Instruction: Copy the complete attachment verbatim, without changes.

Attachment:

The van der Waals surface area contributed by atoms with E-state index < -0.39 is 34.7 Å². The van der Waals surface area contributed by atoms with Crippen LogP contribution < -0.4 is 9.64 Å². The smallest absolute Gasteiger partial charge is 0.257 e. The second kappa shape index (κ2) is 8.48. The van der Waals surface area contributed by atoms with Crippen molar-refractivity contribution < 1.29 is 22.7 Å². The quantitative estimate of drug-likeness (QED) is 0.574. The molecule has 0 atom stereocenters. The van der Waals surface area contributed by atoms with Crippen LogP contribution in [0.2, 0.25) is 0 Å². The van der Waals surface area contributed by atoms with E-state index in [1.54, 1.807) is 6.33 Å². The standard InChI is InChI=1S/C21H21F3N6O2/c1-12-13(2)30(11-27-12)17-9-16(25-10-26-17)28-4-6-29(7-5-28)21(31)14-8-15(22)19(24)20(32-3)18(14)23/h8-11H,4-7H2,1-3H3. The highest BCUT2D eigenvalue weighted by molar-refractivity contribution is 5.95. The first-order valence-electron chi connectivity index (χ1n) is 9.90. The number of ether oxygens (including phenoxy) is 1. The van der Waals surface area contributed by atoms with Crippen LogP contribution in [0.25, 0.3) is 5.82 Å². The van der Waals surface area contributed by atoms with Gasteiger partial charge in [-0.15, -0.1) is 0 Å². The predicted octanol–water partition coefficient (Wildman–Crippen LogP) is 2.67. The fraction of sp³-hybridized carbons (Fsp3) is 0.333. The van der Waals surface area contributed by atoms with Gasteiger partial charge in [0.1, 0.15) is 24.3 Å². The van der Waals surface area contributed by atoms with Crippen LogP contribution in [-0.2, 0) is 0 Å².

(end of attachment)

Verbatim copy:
The van der Waals surface area contributed by atoms with E-state index < -0.39 is 34.7 Å². The van der Waals surface area contributed by atoms with Crippen LogP contribution < -0.4 is 9.64 Å². The smallest absolute Gasteiger partial charge is 0.257 e. The second kappa shape index (κ2) is 8.48. The van der Waals surface area contributed by atoms with Crippen molar-refractivity contribution < 1.29 is 22.7 Å². The quantitative estimate of drug-likeness (QED) is 0.574. The molecule has 0 atom stereocenters. The van der Waals surface area contributed by atoms with Crippen LogP contribution in [0.2, 0.25) is 0 Å². The van der Waals surface area contributed by atoms with E-state index in [1.54, 1.807) is 6.33 Å². The standard InChI is InChI=1S/C21H21F3N6O2/c1-12-13(2)30(11-27-12)17-9-16(25-10-26-17)28-4-6-29(7-5-28)21(31)14-8-15(22)19(24)20(32-3)18(14)23/h8-11H,4-7H2,1-3H3. The highest BCUT2D eigenvalue weighted by molar-refractivity contribution is 5.95. The first-order valence-electron chi connectivity index (χ1n) is 9.90. The number of ether oxygens (including phenoxy) is 1. The van der Waals surface area contributed by atoms with Crippen LogP contribution in [0.25, 0.3) is 5.82 Å². The van der Waals surface area contributed by atoms with Gasteiger partial charge in [-0.15, -0.1) is 0 Å². The predicted octanol–water partition coefficient (Wildman–Crippen LogP) is 2.67. The fraction of sp³-hybridized carbons (Fsp3) is 0.333. The van der Waals surface area contributed by atoms with Gasteiger partial charge in [0.1, 0.15) is 24.3 Å². The van der Waals surface area contributed by atoms with Crippen LogP contribution in [-0.2, 0) is 0 Å².